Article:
No Mark Upon Her / Deborah Crombie
When a K9 search-and-rescue team discovers a woman’s body tangled up with debris in the river, Scotland Yard superintendent Duncan Kincaid finds himself heading an investigation fraught with complications. The victim, Rebecca Meredith, was a talented but difficult woman with many admirers—and just as many enemies. An Olympic contender on the verge of a controversial comeback, she was also a high-ranking detective with the Met—a fact that raises a host of political and ethical issues in an already sensitive case.
To further complicate the situation, a separate investigation, led by Detective Inspector Gemma James, Kincaid’s wife, soon reveals a disturbing—and possibly related—series of crimes, widening the field of suspects. But when someone tries to kill the search-and-rescue team member who found Rebecca’s body, the case becomes even more complex and dangerous, involving powerful interests with tentacles that reach deep into the heart of the Met itself.

Minding Frankie / Maeve Binchy
When Noel learns that his terminally ill former flame is pregnant with his child, he agrees to take guardianship of the baby girl once she’s born. But as a single father battling demons of his own, Noel can’t do it alone.
Fortunately, he has a competent, caring network of friends, family and neighbors: Lisa, his unlucky-in-love classmate, who moves in with him to help him care for little Frankie around the clock; his American cousin, Emily, always there with a pep talk; the newly retired Dr. Hat, with more time on his hands than he knows what to do with; Dr. Declan and Fiona and their baby son, Frankie’s first friend; and many eager babysitters, including old friends Signora and Aidan and Frankie’s doting grandparents, Josie and Charles.
But not everyone is pleased with the unconventional arrangement, especially a nosy social worker, Moira, who is convinced that Frankie would be better off in a foster home. Now it’s up to Noel to persuade her that everyone in town has something special to offer when it comes to minding Frankie.

I’ve Got Your Number / Sophie Kinsella
Poppy Wyatt has never felt luckier. She is about to marry her ideal man, Magnus Tavish, but in one afternoon her “happily ever after” begins to fall apart. Not only has she lost her engagement ring in a hotel fire drill but in the panic that follows, her phone is stolen. As she paces shakily around the lobby, she spots an abandoned phone in a trash can. Finders keepers! Now she can leave a number for the hotel to contact her when they find her ring. Perfect!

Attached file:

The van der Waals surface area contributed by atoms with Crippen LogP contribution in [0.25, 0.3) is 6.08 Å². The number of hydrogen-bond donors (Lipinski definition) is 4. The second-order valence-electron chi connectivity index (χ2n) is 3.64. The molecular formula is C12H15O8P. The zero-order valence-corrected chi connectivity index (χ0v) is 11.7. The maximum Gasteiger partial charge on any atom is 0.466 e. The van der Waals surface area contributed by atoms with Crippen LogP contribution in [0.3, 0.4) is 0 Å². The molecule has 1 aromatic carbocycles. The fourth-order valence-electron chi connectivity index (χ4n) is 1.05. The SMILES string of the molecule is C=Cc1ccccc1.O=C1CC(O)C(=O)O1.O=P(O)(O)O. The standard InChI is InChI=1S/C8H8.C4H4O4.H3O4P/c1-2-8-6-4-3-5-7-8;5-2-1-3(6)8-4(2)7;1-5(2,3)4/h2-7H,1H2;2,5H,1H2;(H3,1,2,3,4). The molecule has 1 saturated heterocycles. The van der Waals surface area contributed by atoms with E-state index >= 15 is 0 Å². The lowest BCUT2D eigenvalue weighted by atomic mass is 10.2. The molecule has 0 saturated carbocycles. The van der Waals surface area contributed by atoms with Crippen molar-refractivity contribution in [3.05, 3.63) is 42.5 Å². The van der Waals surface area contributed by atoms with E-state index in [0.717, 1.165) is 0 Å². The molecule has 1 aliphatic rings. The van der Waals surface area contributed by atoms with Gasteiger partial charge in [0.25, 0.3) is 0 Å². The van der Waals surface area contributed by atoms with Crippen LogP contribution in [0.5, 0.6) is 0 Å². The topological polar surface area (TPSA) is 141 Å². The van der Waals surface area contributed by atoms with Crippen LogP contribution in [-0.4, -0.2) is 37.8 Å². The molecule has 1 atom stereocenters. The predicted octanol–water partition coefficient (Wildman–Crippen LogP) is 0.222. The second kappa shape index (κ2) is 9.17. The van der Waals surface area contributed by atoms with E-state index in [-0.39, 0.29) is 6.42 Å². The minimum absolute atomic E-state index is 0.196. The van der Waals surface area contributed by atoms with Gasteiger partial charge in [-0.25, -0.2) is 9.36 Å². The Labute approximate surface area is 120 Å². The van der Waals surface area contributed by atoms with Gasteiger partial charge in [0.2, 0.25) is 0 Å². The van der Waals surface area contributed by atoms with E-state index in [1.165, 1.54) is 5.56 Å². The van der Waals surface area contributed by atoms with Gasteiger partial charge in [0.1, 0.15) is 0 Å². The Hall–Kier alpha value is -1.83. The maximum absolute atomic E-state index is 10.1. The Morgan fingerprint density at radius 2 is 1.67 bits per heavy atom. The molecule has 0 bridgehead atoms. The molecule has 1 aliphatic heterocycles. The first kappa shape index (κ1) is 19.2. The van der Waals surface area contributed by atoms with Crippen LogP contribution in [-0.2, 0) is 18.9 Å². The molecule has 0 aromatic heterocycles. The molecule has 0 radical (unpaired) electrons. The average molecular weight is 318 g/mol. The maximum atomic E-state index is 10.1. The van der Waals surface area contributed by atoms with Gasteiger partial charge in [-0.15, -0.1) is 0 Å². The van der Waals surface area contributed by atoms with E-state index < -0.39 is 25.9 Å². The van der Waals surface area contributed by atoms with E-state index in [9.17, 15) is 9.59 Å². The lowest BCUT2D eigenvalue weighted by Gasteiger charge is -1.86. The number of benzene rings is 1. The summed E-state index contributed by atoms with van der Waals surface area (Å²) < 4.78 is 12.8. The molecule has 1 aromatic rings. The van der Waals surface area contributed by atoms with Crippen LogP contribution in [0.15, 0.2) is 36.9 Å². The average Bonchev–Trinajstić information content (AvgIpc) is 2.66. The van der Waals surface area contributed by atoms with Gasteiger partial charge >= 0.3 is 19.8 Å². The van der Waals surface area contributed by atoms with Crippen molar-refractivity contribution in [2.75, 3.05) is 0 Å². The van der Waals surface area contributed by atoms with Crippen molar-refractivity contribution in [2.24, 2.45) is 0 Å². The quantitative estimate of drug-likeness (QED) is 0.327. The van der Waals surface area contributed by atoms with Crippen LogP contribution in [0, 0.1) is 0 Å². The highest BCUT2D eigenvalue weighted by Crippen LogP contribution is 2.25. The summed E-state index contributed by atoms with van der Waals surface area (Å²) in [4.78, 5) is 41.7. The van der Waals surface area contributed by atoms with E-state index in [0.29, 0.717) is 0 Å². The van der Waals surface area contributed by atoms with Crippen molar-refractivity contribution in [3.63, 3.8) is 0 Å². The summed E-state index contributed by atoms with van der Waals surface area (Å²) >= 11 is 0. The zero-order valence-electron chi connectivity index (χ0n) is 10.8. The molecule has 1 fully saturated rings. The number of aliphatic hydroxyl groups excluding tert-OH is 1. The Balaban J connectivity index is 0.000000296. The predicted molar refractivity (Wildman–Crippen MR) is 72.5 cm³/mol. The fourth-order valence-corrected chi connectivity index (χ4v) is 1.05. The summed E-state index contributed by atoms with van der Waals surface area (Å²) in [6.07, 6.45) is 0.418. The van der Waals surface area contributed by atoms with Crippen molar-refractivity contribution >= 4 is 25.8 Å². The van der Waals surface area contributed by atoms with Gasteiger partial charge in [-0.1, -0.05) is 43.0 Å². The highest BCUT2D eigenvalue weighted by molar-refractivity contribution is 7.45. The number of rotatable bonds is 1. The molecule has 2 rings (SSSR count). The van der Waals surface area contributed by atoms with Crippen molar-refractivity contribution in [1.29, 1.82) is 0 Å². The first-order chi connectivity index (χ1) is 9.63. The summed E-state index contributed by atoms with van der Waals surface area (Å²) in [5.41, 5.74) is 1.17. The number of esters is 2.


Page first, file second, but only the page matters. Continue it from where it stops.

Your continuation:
Well, perfect except that the phone’s owner, businessman Sam Roxton, doesn’t agree. He wants his phone back and doesn’t appreciate Poppy reading his messages and wading into his personal life.

Red Mist / Patricia Daniels Cornwell
Determined to find out what happened to her former deputy chief, Jack Fielding, murdered six months earlier, Kay Scarpetta travels to the Georgia Prison for Women, where an inmate has information not only on Fielding, but also on a string of grisly killings. The murder of an Atlanta family years ago, a young woman on death row, and the inexplicable deaths of homeless people as far away as California seem unrelated. But Scarpetta discovers connections that compel her to conclude that what she thought ended with Fielding’s death and an attempt on her own life is only the beginning of something far more destructive: a terrifying terrain of conspiracy and potential terrorism on an international scale. And she is the only one who can stop it.

D.C. Dead / Stuart Woods
After a shocking loss, Stone Barrington is at loose ends, unsure if he wants to stay in New York and continue his work as a partner at Woodman & Weld. It comes as a welcome relief when he’s summoned to Washington, D.C., by President Will Lee. The president has a special operation that calls for Stone’s unique skill set, and it’s a mission that will reunite him with his former partner in crime and in bed, Holly Barker.

Reign Of Madness / Lynn Cullen